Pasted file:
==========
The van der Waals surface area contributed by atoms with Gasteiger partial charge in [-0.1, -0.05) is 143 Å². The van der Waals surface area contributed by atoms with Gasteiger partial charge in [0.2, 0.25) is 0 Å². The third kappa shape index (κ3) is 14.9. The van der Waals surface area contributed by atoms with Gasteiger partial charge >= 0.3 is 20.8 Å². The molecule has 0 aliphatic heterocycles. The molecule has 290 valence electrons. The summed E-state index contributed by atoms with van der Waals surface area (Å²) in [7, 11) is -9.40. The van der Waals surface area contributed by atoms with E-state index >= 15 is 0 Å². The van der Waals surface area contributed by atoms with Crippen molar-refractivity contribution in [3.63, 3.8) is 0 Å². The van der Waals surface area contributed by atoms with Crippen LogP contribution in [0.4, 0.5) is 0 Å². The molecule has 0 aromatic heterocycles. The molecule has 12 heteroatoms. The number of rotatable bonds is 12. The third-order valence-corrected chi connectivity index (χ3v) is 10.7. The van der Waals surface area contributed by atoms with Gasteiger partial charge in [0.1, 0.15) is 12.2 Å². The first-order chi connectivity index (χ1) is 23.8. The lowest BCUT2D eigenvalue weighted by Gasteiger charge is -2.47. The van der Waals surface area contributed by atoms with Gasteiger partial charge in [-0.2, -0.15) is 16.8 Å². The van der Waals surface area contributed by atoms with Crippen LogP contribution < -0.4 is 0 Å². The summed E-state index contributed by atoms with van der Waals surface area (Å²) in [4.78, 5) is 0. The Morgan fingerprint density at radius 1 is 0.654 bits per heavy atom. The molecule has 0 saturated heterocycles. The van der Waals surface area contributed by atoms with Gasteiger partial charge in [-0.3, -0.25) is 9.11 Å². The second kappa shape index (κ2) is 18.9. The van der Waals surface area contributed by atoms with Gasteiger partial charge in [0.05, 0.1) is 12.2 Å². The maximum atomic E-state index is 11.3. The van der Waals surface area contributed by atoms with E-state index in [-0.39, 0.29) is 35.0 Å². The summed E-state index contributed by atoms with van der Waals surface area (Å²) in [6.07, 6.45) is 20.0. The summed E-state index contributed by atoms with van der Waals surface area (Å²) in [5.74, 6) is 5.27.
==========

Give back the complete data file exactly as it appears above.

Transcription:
The van der Waals surface area contributed by atoms with Gasteiger partial charge in [-0.1, -0.05) is 143 Å². The van der Waals surface area contributed by atoms with Gasteiger partial charge in [0.2, 0.25) is 0 Å². The third kappa shape index (κ3) is 14.9. The van der Waals surface area contributed by atoms with Gasteiger partial charge >= 0.3 is 20.8 Å². The molecule has 0 aliphatic heterocycles. The molecule has 290 valence electrons. The summed E-state index contributed by atoms with van der Waals surface area (Å²) in [7, 11) is -9.40. The van der Waals surface area contributed by atoms with E-state index >= 15 is 0 Å². The van der Waals surface area contributed by atoms with Crippen molar-refractivity contribution in [3.63, 3.8) is 0 Å². The van der Waals surface area contributed by atoms with Crippen LogP contribution in [0.4, 0.5) is 0 Å². The molecule has 0 aromatic heterocycles. The molecule has 12 heteroatoms. The number of rotatable bonds is 12. The third-order valence-corrected chi connectivity index (χ3v) is 10.7. The van der Waals surface area contributed by atoms with Gasteiger partial charge in [0.1, 0.15) is 12.2 Å². The first-order chi connectivity index (χ1) is 23.8. The lowest BCUT2D eigenvalue weighted by Gasteiger charge is -2.47. The van der Waals surface area contributed by atoms with Gasteiger partial charge in [-0.2, -0.15) is 16.8 Å². The van der Waals surface area contributed by atoms with Crippen LogP contribution < -0.4 is 0 Å². The summed E-state index contributed by atoms with van der Waals surface area (Å²) in [4.78, 5) is 0. The Morgan fingerprint density at radius 1 is 0.654 bits per heavy atom. The molecule has 0 saturated heterocycles. The van der Waals surface area contributed by atoms with Gasteiger partial charge in [-0.3, -0.25) is 9.11 Å². The second kappa shape index (κ2) is 18.9. The van der Waals surface area contributed by atoms with Gasteiger partial charge in [0.05, 0.1) is 12.2 Å². The maximum atomic E-state index is 11.3. The van der Waals surface area contributed by atoms with E-state index in [-0.39, 0.29) is 35.0 Å². The summed E-state index contributed by atoms with van der Waals surface area (Å²) in [6.07, 6.45) is 20.0. The summed E-state index contributed by atoms with van der Waals surface area (Å²) in [5.74, 6) is 5.27.